AU - Alkjær, Tine

AU - Wieland, Maja Rose

AU - Andersen, Michael Skipper

AU - Simonsen, Erik B

AU - Rasmussen, John

N1 - © 2012 The Authors. Journal of Anatomy © 2012 Anatomical Society.

PY - 2012/12

Y1 - 2012/12

N2 - This study investigated the function of the cruciate ligaments during a forward lunge movement. The mechanical roles of the anterior and posterior cruciate ligament (ACL, PCL) during sagittal plane movements, such as forward lunging, are unclear. A forward lunge movement contains a knee joint flexion and extension that is controlled by the quadriceps muscle. The contraction of the quadriceps can cause anterior tibial translation, which may strain the ACL at knee joint positions close to full extension. However, recent findings suggest that it is the PCL rather than the ACL which is strained during forward lunging. Thus, the purpose of the present study was to establish a musculoskeletal model of the forward lunge to computationally investigate the complete mechanical force equilibrium of the tibia during the movement to examine the loading pattern of the cruciate ligaments. A healthy female was selected from a group of healthy subjects who all performed a forward lunge on a force platform, targeting a knee flexion angle of 90°. Skin-markers were placed on anatomical landmarks on the subject and the movement was recorded by five video cameras. The three-dimensional kinematic data describing the forward lunge movement were extracted and used to develop a biomechanical model of the lunge movement. The model comprised two legs including femur, crus, rigid foot segments and the pelvis. Each leg had 35 independent muscle units, which were recruited according to a minimum fatigue criterion. This approach allowed a full understanding of the mechanical equilibrium of the knee joint, which revealed that the PCL had an important stabilizing role in the forward lunge movement. In contrast, the ACL did not have any significant mechanical function during the lunge movement. Furthermore, the results showed that m. gluteus maximus may play a role as a knee stabilizer in addition to the hamstring muscles.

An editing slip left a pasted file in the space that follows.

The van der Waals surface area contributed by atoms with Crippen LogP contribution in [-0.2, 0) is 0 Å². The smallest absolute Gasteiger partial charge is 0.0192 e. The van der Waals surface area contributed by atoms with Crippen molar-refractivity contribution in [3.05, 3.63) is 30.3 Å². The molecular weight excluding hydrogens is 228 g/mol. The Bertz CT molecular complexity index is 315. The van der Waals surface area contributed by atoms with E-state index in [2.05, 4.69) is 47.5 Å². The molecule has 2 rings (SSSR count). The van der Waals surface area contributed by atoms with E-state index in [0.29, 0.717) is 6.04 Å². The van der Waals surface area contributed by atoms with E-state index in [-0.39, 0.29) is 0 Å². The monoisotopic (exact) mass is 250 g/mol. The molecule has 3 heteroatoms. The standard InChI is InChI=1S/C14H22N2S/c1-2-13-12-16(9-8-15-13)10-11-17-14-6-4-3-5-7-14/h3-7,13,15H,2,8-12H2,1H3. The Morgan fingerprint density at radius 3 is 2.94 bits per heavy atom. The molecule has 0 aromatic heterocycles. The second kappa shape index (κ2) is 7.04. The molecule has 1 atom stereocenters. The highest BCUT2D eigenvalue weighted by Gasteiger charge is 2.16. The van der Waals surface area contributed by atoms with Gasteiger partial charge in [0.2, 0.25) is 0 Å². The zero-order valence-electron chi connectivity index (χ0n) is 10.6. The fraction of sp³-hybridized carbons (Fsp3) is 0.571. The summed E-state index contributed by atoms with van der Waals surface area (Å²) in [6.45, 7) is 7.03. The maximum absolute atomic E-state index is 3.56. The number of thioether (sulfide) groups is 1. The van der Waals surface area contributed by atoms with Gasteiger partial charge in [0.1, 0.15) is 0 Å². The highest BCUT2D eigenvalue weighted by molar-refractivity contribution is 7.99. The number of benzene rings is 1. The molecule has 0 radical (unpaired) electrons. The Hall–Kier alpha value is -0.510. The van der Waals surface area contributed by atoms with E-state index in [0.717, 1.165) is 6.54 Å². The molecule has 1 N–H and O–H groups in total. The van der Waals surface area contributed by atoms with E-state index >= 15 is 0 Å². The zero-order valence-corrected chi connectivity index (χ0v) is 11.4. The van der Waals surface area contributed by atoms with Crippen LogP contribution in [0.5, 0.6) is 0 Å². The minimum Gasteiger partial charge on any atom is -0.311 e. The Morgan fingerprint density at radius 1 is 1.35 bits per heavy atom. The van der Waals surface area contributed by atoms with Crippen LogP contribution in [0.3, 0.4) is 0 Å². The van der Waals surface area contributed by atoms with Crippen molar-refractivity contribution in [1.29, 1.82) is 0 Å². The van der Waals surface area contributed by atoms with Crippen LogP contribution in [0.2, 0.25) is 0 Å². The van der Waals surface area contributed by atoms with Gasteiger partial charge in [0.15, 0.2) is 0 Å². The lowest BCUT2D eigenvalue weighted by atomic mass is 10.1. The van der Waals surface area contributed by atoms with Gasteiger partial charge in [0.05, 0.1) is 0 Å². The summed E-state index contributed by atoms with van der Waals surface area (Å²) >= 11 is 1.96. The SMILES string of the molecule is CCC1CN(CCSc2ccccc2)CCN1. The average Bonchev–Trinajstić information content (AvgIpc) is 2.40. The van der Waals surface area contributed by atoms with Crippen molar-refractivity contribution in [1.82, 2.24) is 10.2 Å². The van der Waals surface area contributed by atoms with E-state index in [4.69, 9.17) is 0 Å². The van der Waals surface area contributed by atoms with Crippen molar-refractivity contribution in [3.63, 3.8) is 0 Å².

AB - This study investigated the function of the cruciate ligaments during a forward lunge movement. The mechanical roles of the anterior and posterior cruciate ligament (ACL, PCL) during sagittal plane movements, such as forward lunging, are unclear. A forward lunge movement contains a knee joint flexion and extension that is controlled by the quadriceps muscle. The contraction of the quadriceps can cause anterior tibial translation, which may strain the ACL at knee joint positions close to full extension. However, recent findings suggest that it is the PCL rather than the ACL which is strained during forward lunging. Thus, the purpose of the present study was to establish a musculoskeletal model of the forward lunge to computationally investigate the complete mechanical force equilibrium of the tibia during the movement to examine the loading pattern of the cruciate ligaments. A healthy female was selected from a group of healthy subjects who all performed a forward lunge on a force platform, targeting a knee flexion angle of 90°. Skin-markers were placed on anatomical landmarks on the subject and the movement was recorded by five video cameras. The three-dimensional kinematic data describing the forward lunge movement were extracted and used to develop a biomechanical model of the lunge movement. The model comprised two legs including femur, crus, rigid foot segments and the pelvis. Each leg had 35 independent muscle units, which were recruited according to a minimum fatigue criterion. This approach allowed a full understanding of the mechanical equilibrium of the knee joint, which revealed that the PCL had an important stabilizing role in the forward lunge movement. In contrast, the ACL did not have any significant mechanical function during the lunge movement. Furthermore, the results showed that m. gluteus maximus may play a role as a knee stabilizer in addition to the hamstring muscles.

KW - Anterior Cruciate Ligament

KW - Biomechanics

KW - Female

KW - Humans

KW - Knee Joint

KW - Models, Biological

KW - Motor Activity

KW - Muscle, Skeletal

KW - Tibia

KW - Young Adult

U2 - 10.1111/j.1469-7580.2012.01569.x

DO - 10.1111/j.1469-7580.2012.01569.x

M3 - Journal article

C2 - 23057673

VL - 221

SP - 590

EP - 597

JO - Journal of Anatomy

JF - Journal of Anatomy

SN - 0021-8782

IS - 6

ER -

ID: 45528520